Phyllis sighed as she removed the key left in the front door by her son, Scott, 13. She heard his stereo blaring. Calmly, she went to his room and opened the door without knocking.

Scott was sitting on his bed . Without a word, Phyllis turned off the stereo.

Scott looked at her in dismay. “Hey! I was listening to that!”

“So were the neighbors three blocks away. How many times do I have to tell you to respect other people?”

“Hey, I respect people. If I didn’t, I would of done lots of terrible things.”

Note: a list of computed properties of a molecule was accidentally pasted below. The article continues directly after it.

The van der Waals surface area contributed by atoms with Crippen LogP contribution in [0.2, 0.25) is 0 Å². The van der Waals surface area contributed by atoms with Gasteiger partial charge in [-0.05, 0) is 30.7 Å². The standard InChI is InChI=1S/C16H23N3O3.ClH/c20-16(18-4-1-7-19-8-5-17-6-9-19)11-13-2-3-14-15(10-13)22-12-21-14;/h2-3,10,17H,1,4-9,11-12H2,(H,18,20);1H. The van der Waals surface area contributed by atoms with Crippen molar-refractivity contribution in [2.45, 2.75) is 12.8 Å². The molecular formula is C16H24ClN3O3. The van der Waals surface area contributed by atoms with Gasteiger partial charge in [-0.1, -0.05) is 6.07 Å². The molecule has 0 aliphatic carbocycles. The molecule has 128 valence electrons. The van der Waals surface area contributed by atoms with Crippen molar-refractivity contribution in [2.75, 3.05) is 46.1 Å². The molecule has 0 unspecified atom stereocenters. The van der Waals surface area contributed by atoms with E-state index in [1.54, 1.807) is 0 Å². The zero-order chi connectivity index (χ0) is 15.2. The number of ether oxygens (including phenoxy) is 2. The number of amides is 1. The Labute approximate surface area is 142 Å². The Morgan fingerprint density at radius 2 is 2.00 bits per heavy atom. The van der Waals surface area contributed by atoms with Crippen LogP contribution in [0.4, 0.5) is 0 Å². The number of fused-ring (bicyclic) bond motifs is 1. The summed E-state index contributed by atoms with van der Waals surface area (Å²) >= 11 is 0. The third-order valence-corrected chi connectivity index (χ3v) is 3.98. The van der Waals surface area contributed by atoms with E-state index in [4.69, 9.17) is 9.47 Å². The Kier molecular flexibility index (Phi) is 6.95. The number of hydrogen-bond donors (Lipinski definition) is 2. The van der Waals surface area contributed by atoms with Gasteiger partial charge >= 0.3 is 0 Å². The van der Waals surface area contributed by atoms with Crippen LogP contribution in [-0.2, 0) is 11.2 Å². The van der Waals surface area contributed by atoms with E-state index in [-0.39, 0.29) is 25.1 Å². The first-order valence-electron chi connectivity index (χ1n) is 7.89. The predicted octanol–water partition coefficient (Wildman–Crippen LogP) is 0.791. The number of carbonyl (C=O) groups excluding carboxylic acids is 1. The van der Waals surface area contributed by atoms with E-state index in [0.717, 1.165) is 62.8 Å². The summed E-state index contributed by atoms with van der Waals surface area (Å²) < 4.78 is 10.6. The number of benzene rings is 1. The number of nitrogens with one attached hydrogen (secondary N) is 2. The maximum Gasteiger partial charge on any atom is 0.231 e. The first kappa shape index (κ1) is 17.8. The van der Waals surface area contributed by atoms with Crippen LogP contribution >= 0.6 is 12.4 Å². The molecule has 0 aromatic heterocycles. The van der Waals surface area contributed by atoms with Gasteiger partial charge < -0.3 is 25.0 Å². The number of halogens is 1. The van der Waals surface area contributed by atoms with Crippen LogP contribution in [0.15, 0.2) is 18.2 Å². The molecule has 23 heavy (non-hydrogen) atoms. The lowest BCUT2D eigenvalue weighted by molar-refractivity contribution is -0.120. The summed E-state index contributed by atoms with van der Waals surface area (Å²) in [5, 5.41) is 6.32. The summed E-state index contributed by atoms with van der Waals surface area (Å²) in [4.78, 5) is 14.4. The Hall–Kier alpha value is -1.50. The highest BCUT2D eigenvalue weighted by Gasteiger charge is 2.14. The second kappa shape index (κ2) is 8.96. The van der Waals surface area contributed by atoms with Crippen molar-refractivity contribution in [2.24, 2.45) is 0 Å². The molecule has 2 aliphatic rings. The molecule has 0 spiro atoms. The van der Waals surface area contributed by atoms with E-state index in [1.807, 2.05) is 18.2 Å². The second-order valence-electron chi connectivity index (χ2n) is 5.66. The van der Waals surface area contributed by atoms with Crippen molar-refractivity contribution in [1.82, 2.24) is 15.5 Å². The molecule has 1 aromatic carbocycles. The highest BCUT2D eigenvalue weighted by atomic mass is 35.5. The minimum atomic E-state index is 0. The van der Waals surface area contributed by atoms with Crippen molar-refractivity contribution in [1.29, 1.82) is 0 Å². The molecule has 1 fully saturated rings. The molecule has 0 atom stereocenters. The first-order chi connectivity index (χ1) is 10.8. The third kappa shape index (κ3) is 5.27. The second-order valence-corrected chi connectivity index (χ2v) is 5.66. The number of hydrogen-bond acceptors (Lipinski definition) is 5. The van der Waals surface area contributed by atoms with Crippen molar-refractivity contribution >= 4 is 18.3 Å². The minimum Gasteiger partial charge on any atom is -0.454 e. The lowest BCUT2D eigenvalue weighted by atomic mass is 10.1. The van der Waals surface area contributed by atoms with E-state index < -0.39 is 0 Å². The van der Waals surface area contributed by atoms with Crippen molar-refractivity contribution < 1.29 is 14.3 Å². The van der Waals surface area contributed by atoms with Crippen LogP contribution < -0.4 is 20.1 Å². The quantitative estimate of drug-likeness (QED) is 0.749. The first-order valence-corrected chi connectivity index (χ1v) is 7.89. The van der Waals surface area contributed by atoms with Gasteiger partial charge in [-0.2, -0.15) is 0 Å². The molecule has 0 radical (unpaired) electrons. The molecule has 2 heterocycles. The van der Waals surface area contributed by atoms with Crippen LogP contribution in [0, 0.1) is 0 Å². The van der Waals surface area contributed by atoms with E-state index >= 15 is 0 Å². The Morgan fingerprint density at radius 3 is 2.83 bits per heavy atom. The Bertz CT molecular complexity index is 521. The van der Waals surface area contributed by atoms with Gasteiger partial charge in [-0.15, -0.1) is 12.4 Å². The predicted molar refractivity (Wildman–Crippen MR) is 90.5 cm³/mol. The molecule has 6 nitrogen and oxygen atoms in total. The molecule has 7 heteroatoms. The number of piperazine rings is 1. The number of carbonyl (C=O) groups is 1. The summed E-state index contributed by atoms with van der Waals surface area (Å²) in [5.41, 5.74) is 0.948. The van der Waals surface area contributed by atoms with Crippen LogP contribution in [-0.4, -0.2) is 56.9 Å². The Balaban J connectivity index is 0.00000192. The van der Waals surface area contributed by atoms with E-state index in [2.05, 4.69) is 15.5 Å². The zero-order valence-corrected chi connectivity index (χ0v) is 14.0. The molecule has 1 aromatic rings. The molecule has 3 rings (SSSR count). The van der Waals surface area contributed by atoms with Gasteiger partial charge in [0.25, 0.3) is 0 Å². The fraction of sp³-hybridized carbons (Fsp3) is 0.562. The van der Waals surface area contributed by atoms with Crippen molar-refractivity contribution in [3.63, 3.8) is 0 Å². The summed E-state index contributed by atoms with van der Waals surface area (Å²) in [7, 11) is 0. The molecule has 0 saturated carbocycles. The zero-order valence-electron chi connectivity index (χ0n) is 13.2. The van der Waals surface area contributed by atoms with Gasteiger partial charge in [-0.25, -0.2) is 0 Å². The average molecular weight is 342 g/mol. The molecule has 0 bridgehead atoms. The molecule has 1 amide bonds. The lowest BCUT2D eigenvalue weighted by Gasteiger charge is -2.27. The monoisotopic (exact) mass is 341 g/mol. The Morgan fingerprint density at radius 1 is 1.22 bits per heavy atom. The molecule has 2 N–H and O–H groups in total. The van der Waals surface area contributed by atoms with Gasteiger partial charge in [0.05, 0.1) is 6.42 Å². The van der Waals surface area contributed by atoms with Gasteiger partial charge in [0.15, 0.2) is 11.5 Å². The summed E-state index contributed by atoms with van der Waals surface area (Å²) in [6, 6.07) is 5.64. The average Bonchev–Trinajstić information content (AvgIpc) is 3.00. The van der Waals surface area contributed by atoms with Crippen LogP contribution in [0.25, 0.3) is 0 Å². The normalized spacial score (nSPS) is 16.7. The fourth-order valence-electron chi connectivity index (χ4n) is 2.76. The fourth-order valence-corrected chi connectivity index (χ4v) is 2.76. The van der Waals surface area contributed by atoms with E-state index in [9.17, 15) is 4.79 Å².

“‘Have’ done,” said Phyllis.

“What?” “You would HAVE done, not would of,” said Phyllis.

Scott snickered. “Oh, come on!”

Phyllis thought for a moment. Then she picked up one of Scott’s CD’s. Taking a ballpoint pen from his desk, she scratched one of his CDs over and over.

“Hey! Stop!” cried Scott.

“I SHOULD HAVE done this a long time ago,” said Phyllis. “I certainly WOULD HAVE done it if I’d thought of it.”

Remember: would “have,” should “have,” could “have” – never “of”


1) Conrad (would of/would have) written to the governor about allowing pets to vote, but he didn’t have his address.

2) After Maureen misplaced her keys for the third time, she told her superintendent, “I (should have/should of) made these into a bracelet.”


1) would have

2) should have